Could you describe to me the Peace Corps culture (in Morocco)? I know you talk a lot about your “stage” (the volunteer group with which Cheng trained and arrived in Morocco). When I came (to Ksar El Kbir), (I realized) you guys really feel like a family, with all the inside jokes, they way you were cooking together, everyone’s cleaning up, everyone’s helping each other. I’m wondering how that developed, and if it’s a specifically “Morocco” thing.
I think that it’s Peace Corps worldwide, because I’ve had other friends who’ve done Peace Corps, and they become very close to their training groups. We call our training groups here in Morocco “stages.” It’s a French word. In Morocco, at least recently, the stages have been really big. (My stage) started with 95 people.
But (Peace Corps) is a difficult experience.
Students at University X can easily protect themselves against unwanted pregnancy and sexually transmitted infections: they have access to emergency contraception on campus as well as confidential counseling and medical services. They can freely find condoms at one of the town’s four pharmacies as well as at a downtown bodega and the public hospital.
On campus, however, rumors regarding STIs, unplanned pregnancies and abortions, in particular, swirl. When asked about rates of abortion and STIs on campus, students invariably mention stories concerning “a friend of a friend” or someone “who used to be at the university.”
What about learning Darija (Moroccan Arabic)? Tell me about that.
It was a struggle at the beginning, just because it’s so different from all the other languages (Cantonese Chinese and Spanish) that I speak. I think that for me it was a little bit easier to learn, because I am multilingual already. My problem is actually where I live, I speak a lot of English, because a lot of the counterparts and people I work with speak English or understand English pretty well. Additionally, where I live it’s an Amazigh site, so the only time I hear Arabic is when people are talking [directly] to me. Otherwise they’re just speaking to each other in Tachelhit. I’ve gotten to the point where I can understand… generally, what they’re talking about. I know what I know, and I’m able to do the work that I need to do.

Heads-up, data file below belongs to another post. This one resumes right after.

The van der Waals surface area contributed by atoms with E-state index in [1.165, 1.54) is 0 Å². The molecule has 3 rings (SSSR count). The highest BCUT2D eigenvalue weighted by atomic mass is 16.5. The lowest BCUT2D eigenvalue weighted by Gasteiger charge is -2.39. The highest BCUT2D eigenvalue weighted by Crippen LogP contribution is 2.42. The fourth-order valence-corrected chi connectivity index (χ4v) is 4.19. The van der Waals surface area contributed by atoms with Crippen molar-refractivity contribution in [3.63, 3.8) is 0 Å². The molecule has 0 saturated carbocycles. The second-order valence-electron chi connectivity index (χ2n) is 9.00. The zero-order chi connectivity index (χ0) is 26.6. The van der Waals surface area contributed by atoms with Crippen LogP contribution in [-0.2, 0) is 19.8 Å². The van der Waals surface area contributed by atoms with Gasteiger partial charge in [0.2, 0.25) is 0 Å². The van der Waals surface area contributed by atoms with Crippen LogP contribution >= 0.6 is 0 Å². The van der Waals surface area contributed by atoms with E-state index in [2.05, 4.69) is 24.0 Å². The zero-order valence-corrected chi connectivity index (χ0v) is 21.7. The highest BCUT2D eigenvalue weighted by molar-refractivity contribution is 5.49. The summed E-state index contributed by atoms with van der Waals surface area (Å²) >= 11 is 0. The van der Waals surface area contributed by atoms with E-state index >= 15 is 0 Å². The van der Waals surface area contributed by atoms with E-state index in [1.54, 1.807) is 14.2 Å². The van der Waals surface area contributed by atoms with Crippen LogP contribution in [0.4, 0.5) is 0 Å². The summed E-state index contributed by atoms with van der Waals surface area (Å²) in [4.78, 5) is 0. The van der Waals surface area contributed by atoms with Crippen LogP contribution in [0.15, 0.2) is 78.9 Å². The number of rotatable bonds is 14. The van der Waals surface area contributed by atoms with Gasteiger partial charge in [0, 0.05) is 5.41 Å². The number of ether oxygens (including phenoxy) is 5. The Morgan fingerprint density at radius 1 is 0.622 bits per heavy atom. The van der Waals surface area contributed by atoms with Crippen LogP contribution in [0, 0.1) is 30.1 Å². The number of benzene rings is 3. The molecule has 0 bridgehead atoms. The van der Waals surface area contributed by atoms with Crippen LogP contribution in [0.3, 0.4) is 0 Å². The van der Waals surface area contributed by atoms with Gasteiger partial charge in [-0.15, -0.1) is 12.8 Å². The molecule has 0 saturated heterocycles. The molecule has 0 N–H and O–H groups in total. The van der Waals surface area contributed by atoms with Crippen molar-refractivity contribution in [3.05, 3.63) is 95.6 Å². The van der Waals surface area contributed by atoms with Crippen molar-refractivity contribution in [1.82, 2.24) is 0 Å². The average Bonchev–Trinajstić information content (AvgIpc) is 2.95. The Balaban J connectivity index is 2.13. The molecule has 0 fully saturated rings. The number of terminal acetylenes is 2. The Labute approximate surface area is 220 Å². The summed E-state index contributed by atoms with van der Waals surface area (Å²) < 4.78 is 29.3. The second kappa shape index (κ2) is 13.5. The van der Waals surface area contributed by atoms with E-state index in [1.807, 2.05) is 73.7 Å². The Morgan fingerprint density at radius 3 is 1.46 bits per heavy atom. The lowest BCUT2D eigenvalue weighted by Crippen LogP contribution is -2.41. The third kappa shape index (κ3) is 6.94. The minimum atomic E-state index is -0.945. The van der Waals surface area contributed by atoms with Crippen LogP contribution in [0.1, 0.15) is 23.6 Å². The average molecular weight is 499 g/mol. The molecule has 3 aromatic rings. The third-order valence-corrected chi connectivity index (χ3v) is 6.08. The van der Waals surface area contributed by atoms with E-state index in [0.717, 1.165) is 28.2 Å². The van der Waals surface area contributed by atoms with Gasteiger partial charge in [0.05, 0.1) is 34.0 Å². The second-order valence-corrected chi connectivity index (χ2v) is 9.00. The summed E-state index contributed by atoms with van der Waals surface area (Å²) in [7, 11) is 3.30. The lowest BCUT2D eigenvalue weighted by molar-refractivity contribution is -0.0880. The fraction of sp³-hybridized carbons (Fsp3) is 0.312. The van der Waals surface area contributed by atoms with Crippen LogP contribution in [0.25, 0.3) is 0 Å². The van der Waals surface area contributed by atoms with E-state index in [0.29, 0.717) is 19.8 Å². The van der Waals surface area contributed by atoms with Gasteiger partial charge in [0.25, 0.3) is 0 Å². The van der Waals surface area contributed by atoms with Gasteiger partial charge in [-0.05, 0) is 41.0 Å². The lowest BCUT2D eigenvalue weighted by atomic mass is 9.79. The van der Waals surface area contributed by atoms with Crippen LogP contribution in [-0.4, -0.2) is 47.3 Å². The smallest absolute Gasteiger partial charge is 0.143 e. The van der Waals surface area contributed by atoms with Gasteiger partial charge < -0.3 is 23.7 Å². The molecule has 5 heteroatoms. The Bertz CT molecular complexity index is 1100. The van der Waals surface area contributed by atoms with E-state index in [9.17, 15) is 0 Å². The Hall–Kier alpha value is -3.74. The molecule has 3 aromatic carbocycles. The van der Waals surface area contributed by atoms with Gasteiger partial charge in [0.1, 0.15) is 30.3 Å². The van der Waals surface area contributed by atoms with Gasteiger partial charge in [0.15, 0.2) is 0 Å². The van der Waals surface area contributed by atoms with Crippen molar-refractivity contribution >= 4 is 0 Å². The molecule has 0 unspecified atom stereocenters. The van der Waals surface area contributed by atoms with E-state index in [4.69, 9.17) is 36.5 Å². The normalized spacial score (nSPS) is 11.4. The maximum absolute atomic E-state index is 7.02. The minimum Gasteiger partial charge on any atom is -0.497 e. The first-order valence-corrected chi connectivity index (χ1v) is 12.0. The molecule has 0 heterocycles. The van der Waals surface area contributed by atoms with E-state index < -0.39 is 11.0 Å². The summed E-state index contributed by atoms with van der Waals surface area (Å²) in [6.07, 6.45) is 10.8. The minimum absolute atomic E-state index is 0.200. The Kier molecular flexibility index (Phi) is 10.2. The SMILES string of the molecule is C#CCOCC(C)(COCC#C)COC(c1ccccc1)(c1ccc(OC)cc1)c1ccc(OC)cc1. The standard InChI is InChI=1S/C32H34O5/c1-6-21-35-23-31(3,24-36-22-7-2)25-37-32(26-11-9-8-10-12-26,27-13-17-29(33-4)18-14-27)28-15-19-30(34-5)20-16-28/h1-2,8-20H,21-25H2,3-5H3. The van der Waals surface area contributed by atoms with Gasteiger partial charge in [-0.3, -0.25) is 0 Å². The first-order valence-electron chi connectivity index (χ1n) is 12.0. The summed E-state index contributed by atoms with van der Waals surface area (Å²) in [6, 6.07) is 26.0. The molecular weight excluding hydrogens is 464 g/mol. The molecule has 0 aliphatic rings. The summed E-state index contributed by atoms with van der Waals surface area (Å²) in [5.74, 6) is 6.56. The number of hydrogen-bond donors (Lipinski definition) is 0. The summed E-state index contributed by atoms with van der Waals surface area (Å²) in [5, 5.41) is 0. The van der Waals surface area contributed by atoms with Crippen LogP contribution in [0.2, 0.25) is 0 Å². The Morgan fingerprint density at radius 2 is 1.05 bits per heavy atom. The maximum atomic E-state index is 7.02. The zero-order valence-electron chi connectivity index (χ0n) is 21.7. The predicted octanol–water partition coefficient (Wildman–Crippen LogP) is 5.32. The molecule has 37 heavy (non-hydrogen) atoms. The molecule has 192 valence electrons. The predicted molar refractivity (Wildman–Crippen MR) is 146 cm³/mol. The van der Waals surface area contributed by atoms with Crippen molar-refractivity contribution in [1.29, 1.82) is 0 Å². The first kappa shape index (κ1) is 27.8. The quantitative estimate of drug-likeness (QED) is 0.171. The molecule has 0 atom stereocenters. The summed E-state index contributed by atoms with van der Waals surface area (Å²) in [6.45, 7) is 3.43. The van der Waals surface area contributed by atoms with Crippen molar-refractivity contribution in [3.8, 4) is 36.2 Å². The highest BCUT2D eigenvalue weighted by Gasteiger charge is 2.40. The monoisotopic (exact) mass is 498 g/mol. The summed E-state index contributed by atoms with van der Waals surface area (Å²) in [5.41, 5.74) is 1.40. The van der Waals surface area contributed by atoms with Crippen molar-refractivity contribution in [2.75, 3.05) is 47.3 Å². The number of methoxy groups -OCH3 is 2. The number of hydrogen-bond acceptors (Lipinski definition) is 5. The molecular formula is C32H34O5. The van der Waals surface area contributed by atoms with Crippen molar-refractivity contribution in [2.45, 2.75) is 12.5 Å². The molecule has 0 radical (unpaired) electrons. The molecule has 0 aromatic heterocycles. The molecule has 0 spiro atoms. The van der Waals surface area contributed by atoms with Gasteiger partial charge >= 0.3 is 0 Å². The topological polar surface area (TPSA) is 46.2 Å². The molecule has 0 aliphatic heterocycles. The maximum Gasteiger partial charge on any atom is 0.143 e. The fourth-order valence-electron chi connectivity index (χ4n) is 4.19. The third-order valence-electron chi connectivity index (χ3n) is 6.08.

11 p.m., springtime, somewhere between Ifrane and Fes. In a hospital that has already closed for the night, a potbellied man in his fifties and two young women negotiate the price for an illegal procedure: 2,500 Moroccan dirhams for two injections and a pill. Hugging one woman, the man leads her into a back room and tells her to pull down her pants and underwear. O., graduate of University X, asks herself if this is a nightmare. (more…)
What is your project (in Tazarine)?
All Peace Corps volunteers in Morocco are here at the invitation of the Ministry of Youth and Sports, so we focus on youth and community development. We’re all assigned to work at the local youth center or the local women’s center. I work at the local youth center in Tazarine, and I do youth development activities, but then I also do a lot of community development activities outside of the youth center. I also work at the girls’ boarding house, and I’ll do activities with them.
During that shining weekend in Ksar El Kbir, I was lucky to score an interview with Melanie Cheng, 27, an Ohio State alumna currently in her second year as a Peace Corps volunteer. Cheng is applying her emphases on international studies, Spanish, women’ studies and public administration to youth and women’s empowerment in the city of Tazarine, southeastern Morocco’s watermelon hub. In a house filled with stained glass windows, she spoke to me about teaching women’s exercise classes and challenges she faces as an Asian American in Morocco.
All opinions expressed here are Cheng’s own, and do not reflect views of the Peace Corps or U.S. government.
Could you describe your Peace Corps site?
Part 1 is here.
The men ended up playing music for about an hour, and thereby Tam Lin-ed most of the people present. After awakening from our stupor, we, along with our enchanters, partied the night away, J-School style. Meaning we talked. A lot.
The next morning brought us to Achraf’s chicken restaurant, which prepared a wonderful Moroccan brunch for us.